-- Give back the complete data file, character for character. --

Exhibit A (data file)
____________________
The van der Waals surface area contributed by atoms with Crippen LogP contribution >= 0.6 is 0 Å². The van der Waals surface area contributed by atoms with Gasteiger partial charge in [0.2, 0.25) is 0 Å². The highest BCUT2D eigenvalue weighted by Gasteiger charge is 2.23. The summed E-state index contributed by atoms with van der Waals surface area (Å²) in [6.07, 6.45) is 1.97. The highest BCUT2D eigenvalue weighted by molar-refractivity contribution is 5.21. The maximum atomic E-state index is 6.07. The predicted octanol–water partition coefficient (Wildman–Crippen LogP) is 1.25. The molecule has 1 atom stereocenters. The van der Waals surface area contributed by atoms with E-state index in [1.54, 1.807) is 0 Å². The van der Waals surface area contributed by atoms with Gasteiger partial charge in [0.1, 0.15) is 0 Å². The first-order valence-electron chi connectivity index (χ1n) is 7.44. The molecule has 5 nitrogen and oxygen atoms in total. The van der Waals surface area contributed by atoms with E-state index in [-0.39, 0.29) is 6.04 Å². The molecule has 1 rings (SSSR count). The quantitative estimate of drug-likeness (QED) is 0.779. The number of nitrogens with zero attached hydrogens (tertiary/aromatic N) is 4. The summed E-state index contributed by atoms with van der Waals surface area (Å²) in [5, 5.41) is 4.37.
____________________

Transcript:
The van der Waals surface area contributed by atoms with Crippen LogP contribution >= 0.6 is 0 Å². The van der Waals surface area contributed by atoms with Gasteiger partial charge in [0.2, 0.25) is 0 Å². The highest BCUT2D eigenvalue weighted by Gasteiger charge is 2.23. The summed E-state index contributed by atoms with van der Waals surface area (Å²) in [6.07, 6.45) is 1.97. The highest BCUT2D eigenvalue weighted by molar-refractivity contribution is 5.21. The maximum atomic E-state index is 6.07. The predicted octanol–water partition coefficient (Wildman–Crippen LogP) is 1.25. The molecule has 1 atom stereocenters. The van der Waals surface area contributed by atoms with E-state index in [1.54, 1.807) is 0 Å². The van der Waals surface area contributed by atoms with Gasteiger partial charge in [0.1, 0.15) is 0 Å². The first-order valence-electron chi connectivity index (χ1n) is 7.44. The molecule has 5 nitrogen and oxygen atoms in total. The van der Waals surface area contributed by atoms with E-state index in [-0.39, 0.29) is 6.04 Å². The molecule has 1 rings (SSSR count). The quantitative estimate of drug-likeness (QED) is 0.779. The number of nitrogens with zero attached hydrogens (tertiary/aromatic N) is 4. The summed E-state index contributed by atoms with van der Waals surface area (Å²) in [5, 5.41) is 4.37.